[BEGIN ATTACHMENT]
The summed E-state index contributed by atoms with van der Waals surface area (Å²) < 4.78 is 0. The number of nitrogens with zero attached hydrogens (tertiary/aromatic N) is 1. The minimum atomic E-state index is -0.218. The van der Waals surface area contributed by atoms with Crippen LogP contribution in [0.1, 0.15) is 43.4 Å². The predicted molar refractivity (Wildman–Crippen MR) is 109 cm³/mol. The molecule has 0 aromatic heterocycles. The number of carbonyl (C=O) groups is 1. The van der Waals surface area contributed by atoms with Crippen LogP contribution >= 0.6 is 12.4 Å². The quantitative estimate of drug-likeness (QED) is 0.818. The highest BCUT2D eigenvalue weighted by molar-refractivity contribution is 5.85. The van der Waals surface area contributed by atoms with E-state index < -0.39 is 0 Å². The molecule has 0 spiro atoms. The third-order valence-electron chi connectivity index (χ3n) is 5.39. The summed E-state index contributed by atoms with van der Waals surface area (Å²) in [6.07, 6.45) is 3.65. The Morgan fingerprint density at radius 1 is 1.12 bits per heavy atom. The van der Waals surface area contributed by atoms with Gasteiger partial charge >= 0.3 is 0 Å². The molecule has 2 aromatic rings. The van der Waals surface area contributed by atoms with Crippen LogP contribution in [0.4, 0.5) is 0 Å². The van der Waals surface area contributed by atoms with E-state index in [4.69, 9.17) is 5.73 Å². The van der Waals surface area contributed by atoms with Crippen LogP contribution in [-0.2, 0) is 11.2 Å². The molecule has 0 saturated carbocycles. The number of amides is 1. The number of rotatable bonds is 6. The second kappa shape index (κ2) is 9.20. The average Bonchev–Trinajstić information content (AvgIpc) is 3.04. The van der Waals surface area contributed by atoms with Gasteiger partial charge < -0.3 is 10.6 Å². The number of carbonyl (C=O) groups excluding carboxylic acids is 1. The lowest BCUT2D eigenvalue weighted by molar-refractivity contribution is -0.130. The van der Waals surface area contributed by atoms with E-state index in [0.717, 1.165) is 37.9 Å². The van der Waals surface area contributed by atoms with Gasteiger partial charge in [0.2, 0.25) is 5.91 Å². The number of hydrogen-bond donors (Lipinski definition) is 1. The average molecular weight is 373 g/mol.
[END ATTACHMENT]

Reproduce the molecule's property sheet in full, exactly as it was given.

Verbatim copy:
The summed E-state index contributed by atoms with van der Waals surface area (Å²) < 4.78 is 0. The number of nitrogens with zero attached hydrogens (tertiary/aromatic N) is 1. The minimum atomic E-state index is -0.218. The van der Waals surface area contributed by atoms with Crippen LogP contribution in [0.1, 0.15) is 43.4 Å². The predicted molar refractivity (Wildman–Crippen MR) is 109 cm³/mol. The molecule has 0 aromatic heterocycles. The number of carbonyl (C=O) groups is 1. The van der Waals surface area contributed by atoms with Crippen LogP contribution >= 0.6 is 12.4 Å². The quantitative estimate of drug-likeness (QED) is 0.818. The highest BCUT2D eigenvalue weighted by molar-refractivity contribution is 5.85. The van der Waals surface area contributed by atoms with E-state index < -0.39 is 0 Å². The molecule has 0 spiro atoms. The third-order valence-electron chi connectivity index (χ3n) is 5.39. The summed E-state index contributed by atoms with van der Waals surface area (Å²) in [6.07, 6.45) is 3.65. The Morgan fingerprint density at radius 1 is 1.12 bits per heavy atom. The van der Waals surface area contributed by atoms with Gasteiger partial charge >= 0.3 is 0 Å². The molecule has 2 aromatic rings. The van der Waals surface area contributed by atoms with Crippen LogP contribution in [0.4, 0.5) is 0 Å². The van der Waals surface area contributed by atoms with E-state index in [4.69, 9.17) is 5.73 Å². The van der Waals surface area contributed by atoms with Crippen LogP contribution in [-0.2, 0) is 11.2 Å². The molecule has 0 saturated carbocycles. The number of amides is 1. The number of rotatable bonds is 6. The second kappa shape index (κ2) is 9.20. The average Bonchev–Trinajstić information content (AvgIpc) is 3.04. The van der Waals surface area contributed by atoms with Gasteiger partial charge < -0.3 is 10.6 Å². The number of carbonyl (C=O) groups excluding carboxylic acids is 1. The lowest BCUT2D eigenvalue weighted by molar-refractivity contribution is -0.130. The van der Waals surface area contributed by atoms with E-state index in [0.717, 1.165) is 37.9 Å². The van der Waals surface area contributed by atoms with Gasteiger partial charge in [0.2, 0.25) is 5.91 Å². The number of hydrogen-bond donors (Lipinski definition) is 1. The average molecular weight is 373 g/mol.